Cardiology




The ARISTOTLE trial



 



Results have been released from the large-scale ARISTOTLE trial which shows that the new oral drug Apixaban is superior to the standard Warfarin in patients with atrial fibrillation for preventing stroke, reducing bleeding, and saving lives. Middle East Health reports.

The large-scale randomised, double-blind clinical trial known as Reduction In Stroke and Other ThromboemboLic Events – ARISTOTLE – randomised 18,201 patients at 1034 clinical sites in 39 countries to apixaban (5mg twice daily) or to warfarin for an average of 1.8 years. The trial shows that apixaban, a new type of oral anticoagulant known as a factor Xa inhibitor, is superior to the standard drug warfarin for preventing stroke and systemic embolism in patients with atrial fibrillation. Moreover, apixaban results in substantially less bleeding, and also results in lower mortality.

“These are important findings because they show when compared to warfarin, itself a very effective treatment to prevent stroke, apixaban resulted in an additional 21% relative reduction in stroke and systemic embolism. It also resulted in a 31% relative reduction in major bleeding, as well as an 11% relative reduction in overall mortality,” says Christopher Granger, Professor of Medicine, Director of the Cardiac Care Unit at Duke University School of Medicine in Durham, North Carolina, US.

The better prevention of stroke was statistically significant with P=0.011, the lower rate of major bleeding at P<0.001, and the lower mortality at p=0.047. Haemorrhagic stroke was reduced by about 50%.

The results were presented by the cochairs of the ARISTOTLE trial in two sessions at the European Society of Cardiology in Paris, France, last year and the main trial results were published simultaneously online in the New England Journal of Medicine. The time in therapeutic range analysis was presented by Lars Wallentin, professor of cardiology and director of the Uppsala Clinical Research Center in Sweden. The main trial results were presented by Professor Granger.

Prof Wallentin noted that these benefits are with a drug that has major practical advantages over warfarin: it does not require monitoring and has few interactions with other medications or food. Apixaban was better tolerated than warfarin, with fewer discontinuations. And he stated that “the benefits of reducing stroke and lower rates of bleeding were consistent across all major subgroups and despite the heterogeneity that exists in the quality of warfarin use across the world”.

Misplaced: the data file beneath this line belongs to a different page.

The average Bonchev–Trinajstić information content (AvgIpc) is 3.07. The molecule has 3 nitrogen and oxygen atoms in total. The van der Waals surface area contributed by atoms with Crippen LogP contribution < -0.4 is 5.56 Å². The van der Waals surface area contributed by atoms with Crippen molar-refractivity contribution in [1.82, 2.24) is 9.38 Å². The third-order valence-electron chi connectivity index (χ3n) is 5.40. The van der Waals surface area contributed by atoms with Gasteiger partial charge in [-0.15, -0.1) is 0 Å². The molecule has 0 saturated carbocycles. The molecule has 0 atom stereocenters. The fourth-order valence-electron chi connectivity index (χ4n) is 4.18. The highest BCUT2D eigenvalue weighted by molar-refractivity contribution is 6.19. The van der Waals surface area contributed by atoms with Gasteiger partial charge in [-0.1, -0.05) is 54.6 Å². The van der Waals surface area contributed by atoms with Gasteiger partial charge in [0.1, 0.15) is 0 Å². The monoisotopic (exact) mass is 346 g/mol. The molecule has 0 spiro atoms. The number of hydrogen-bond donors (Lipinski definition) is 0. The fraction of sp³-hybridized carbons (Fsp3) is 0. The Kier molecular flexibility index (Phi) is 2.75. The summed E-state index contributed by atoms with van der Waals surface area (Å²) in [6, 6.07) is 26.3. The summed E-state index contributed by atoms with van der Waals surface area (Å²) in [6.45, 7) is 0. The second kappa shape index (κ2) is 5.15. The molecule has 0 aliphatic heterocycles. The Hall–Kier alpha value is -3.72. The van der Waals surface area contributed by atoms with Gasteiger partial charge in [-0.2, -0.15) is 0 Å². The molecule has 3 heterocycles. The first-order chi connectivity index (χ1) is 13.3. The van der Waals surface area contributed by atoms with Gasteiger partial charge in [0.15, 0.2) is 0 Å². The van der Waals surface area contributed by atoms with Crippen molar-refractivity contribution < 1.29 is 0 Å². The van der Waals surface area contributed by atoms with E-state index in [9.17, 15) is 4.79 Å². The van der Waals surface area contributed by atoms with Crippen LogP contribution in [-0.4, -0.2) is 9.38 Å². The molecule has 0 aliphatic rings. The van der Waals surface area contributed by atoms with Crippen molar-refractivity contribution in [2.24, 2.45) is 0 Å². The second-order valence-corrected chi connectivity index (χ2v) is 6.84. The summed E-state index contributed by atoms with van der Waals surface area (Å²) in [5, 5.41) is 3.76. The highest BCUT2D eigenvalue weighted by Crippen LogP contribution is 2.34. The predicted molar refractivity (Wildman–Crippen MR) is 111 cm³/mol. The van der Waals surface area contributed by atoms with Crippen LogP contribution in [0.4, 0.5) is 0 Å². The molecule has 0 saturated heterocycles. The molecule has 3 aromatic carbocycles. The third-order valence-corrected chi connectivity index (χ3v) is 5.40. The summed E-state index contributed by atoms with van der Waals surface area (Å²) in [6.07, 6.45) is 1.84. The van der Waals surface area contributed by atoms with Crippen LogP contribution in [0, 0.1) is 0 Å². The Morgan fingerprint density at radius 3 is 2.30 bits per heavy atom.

Speaking at the at the Canadian Cardiovascular Congress last year, Dr Justin Ezekowitz, from the University of Alberta, Canada, explained that the majority of patients with atrial fibrillation need an anticoagulant. However he pointed out that the current anticoagulant [warfarin] can be a burden for physicians and patients due to its side effects and narrow therapeutic range.

“It is associated with a risk of bleeding and needs very close monitoring, whereas this new drug [apixaban] is taken twice a day and does not require monitoring,” he said.

He noted that warfarin can also interact with a variety of foods and drugs that patients might also be taking.

He said that the ARISTOTLE trial shows that Apixaban resulted in fewer strokes (ischemic or haemorrhagic) and fewer systemic embolisms, caused less bleeding and resulted in fewer deaths in patients with atrial fibrillation.

“We have a drug that can increase reductions in death and stroke and it is safer in terms of bleeding,” said Dr Ezekowitz. “It is also easier to use.”

Discussing ARISTOTLE, John Alexander, MD, a study co-author and Duke University cardiologist, noted that the number of events prevented per 1000 people, which indicate absolute risk reduction, were also impressive.

“Apixaban prevented 6 patients from having a stroke, 15 patients from having major bleeding, and 8 patients from dying. The predominant effect on stroke prevention was on haemorrhagic stroke. Apixaban prevented 4 patients from having haemorrhagic stroke and 2 patients from having an ischemic or uncertain type of stroke,” he said.

Prof Granger said: “There is an enormous unmet need in terms of treatment of patients at risk for stroke associated with atrial fibrillation. Only about half of patients who should be treated are being treated. The disparity exists because warfarin treatment has several limitations.”

Warfarin is a vitamin K antagonist that is well documented for its ability to prevent blood clots. Previous studies indicate longterm use of warfarin in patients with atrial fibrillation and other stroke risk factors can reduce stroke by up to 70%. However, only about half of patients who could benefit from warfarin actually do.

Because of these limitations, doctors and patients have been eagerly awaiting alternative therapies, one of which is currently available, and several others are currently under investigation in large clinical trials.



Coronary calcium test proves to be key indicator of heart attack risk

If your doctor says you have a negative stress test, or that your cholesterol or blood pressure are normal, how assured can you be that you’re not likely to have a heart attack in the next seven to 10 years? Assessing traditional risk factors, such as age, high blood pressure, cholesterol, smoking and family history can estimate a person’s risk, but the picture is not always clear-cut. Some newer tests can be offered to provide reassurance or guidance about the need for medications or further testing.